Wild Nights – Wild Nights!
Were I with thee
Wild Nights should be
Futile – the Winds –
To a Heart in port –
Done with the Compass –
Done with the Chart!
Rowing in Eden –
Ah, the Sea!
Might I but moor –
Tonight – With Thee!
“Wild Nights” can be interpreted several different ways, but the most obvious interpretation is that the poem expresses love, passion, and sexual desire. The opening stanza certainly gives the modern reader the image of a passionate encounter between two lovers. The second and third stanzas are far more obscure, creating a metaphor for the ardent experience with ocean images and nautical terms. Emily Dickinson was masterful at being able to describe life’s mysteries in imaginative ways with an economy of words.
While Thomas Wentworth Higginson, one of Dickinson’s mentors, was preparing the first edition of her poems in 1890, he wrote to Mabel Loomis Todd, the co-editor: “One poem only I dread a little to print – that wonder ‘Wild Nights,’ – lest the malignant read into it more than that virgin recluse ever dreamed of putting there. . . . Yet what a loss to omit it! Indeed it is not to be omitted.”
The use of the word “luxury” in the first stanza probably refers to an old use of the word, meaning lust and gratification. The phrase “heart in port” in the second stanza can be interpreted as a lover’s embrace. The marine terms used in each line of the second stanza create the nautical metaphor. They also create the feeling that control has been given up.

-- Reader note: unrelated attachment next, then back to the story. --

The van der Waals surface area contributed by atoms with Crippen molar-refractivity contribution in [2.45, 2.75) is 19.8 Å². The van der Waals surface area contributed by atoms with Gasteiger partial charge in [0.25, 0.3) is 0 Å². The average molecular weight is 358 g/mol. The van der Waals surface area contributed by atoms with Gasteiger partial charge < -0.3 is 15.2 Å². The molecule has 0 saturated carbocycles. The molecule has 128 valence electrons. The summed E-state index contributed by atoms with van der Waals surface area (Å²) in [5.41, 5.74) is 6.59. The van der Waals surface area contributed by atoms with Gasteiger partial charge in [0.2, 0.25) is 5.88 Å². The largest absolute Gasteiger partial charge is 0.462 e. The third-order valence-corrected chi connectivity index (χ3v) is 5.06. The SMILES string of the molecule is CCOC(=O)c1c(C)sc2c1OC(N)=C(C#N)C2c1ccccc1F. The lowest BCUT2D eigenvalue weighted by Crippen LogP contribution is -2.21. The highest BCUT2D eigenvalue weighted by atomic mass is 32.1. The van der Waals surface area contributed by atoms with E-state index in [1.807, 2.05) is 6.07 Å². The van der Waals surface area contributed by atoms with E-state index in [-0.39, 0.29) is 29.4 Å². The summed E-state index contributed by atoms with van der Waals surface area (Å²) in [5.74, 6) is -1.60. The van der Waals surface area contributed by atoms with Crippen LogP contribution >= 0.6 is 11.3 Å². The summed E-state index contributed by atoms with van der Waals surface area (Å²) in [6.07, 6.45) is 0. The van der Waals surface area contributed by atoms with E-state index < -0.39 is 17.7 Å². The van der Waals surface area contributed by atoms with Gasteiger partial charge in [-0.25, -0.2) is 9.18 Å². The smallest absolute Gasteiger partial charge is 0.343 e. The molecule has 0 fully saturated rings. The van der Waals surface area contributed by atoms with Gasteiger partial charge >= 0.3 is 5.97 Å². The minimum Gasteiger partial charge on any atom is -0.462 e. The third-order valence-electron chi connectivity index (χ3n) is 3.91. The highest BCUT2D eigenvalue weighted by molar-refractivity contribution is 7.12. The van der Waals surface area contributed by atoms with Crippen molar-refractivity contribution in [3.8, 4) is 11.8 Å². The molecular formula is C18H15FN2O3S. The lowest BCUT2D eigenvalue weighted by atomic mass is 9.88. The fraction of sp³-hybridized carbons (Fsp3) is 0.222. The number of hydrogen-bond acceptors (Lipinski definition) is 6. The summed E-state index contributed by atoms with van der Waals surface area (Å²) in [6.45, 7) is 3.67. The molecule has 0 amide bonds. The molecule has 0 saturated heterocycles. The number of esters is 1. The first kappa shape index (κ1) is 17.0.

The third stanza completes the amorous, watery imagery. “Rowing in Eden” and “moor . . . in thee” can be interpreted as sexual passion. “Ah! The sea!”
Each stanza of the poem is a short quatrain, four lines. Each line has a dimetric rhythm, meaning that there are two poetic feet in each line. Most lines have iambic feet, such as in the first stanza. Each line in the first stanza has two groups of two syllables with the second syllable of each group being accented. In the second and third stanzas there is less regularity. Several lines start with a trochee, a two syllable group with the first syllable being accented. The line, “To a heart in port,” begins with a three syllable group, called an anapest. Despite the several irregularities, the poem flows smoothly and is easily recited.
The rhyme scheme in “Wild Nights” is typical of Emily Dickinson’s poetry. In each stanza the second and fourth lines rhyme, though in the second stanza the rhyme is a good example of a near rhyme.
With just a few words and a few lines, Emily Dickinson has captured the image of a wild night of passion.